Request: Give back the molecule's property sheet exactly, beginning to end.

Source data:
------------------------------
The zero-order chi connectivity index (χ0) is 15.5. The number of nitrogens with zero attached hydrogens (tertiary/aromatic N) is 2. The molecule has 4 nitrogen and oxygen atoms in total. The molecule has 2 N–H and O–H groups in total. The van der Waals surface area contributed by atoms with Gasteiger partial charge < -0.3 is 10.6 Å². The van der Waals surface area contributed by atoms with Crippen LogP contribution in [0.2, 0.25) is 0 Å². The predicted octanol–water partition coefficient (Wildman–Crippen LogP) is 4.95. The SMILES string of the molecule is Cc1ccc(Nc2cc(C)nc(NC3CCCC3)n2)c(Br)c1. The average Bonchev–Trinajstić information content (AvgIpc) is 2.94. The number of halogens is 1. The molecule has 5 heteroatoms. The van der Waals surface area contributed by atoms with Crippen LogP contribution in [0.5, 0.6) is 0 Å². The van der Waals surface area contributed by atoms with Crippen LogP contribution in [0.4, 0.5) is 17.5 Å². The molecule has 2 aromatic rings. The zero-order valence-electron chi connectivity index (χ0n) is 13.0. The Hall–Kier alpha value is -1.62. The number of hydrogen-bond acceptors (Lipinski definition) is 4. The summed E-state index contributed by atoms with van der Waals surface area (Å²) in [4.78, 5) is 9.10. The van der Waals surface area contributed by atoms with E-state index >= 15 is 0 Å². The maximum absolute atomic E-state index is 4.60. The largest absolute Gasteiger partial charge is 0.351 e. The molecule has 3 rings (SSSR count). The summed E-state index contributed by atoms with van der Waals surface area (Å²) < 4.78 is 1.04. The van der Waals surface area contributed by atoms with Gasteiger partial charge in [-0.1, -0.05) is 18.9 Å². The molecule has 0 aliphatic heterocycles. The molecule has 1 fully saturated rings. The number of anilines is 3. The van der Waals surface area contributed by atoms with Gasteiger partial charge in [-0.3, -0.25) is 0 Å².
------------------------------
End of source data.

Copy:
The zero-order chi connectivity index (χ0) is 15.5. The number of nitrogens with zero attached hydrogens (tertiary/aromatic N) is 2. The molecule has 4 nitrogen and oxygen atoms in total. The molecule has 2 N–H and O–H groups in total. The van der Waals surface area contributed by atoms with Gasteiger partial charge < -0.3 is 10.6 Å². The van der Waals surface area contributed by atoms with Crippen LogP contribution in [0.2, 0.25) is 0 Å². The predicted octanol–water partition coefficient (Wildman–Crippen LogP) is 4.95. The SMILES string of the molecule is Cc1ccc(Nc2cc(C)nc(NC3CCCC3)n2)c(Br)c1. The average Bonchev–Trinajstić information content (AvgIpc) is 2.94. The number of halogens is 1. The molecule has 5 heteroatoms. The van der Waals surface area contributed by atoms with Crippen LogP contribution in [0.5, 0.6) is 0 Å². The van der Waals surface area contributed by atoms with Crippen LogP contribution in [0.4, 0.5) is 17.5 Å². The molecule has 2 aromatic rings. The zero-order valence-electron chi connectivity index (χ0n) is 13.0. The Hall–Kier alpha value is -1.62. The number of hydrogen-bond acceptors (Lipinski definition) is 4. The summed E-state index contributed by atoms with van der Waals surface area (Å²) in [4.78, 5) is 9.10. The van der Waals surface area contributed by atoms with E-state index >= 15 is 0 Å². The maximum absolute atomic E-state index is 4.60. The largest absolute Gasteiger partial charge is 0.351 e. The molecule has 3 rings (SSSR count). The summed E-state index contributed by atoms with van der Waals surface area (Å²) < 4.78 is 1.04. The van der Waals surface area contributed by atoms with Gasteiger partial charge in [-0.1, -0.05) is 18.9 Å². The molecule has 0 aliphatic heterocycles. The molecule has 1 fully saturated rings. The number of anilines is 3. The van der Waals surface area contributed by atoms with Gasteiger partial charge in [-0.3, -0.25) is 0 Å².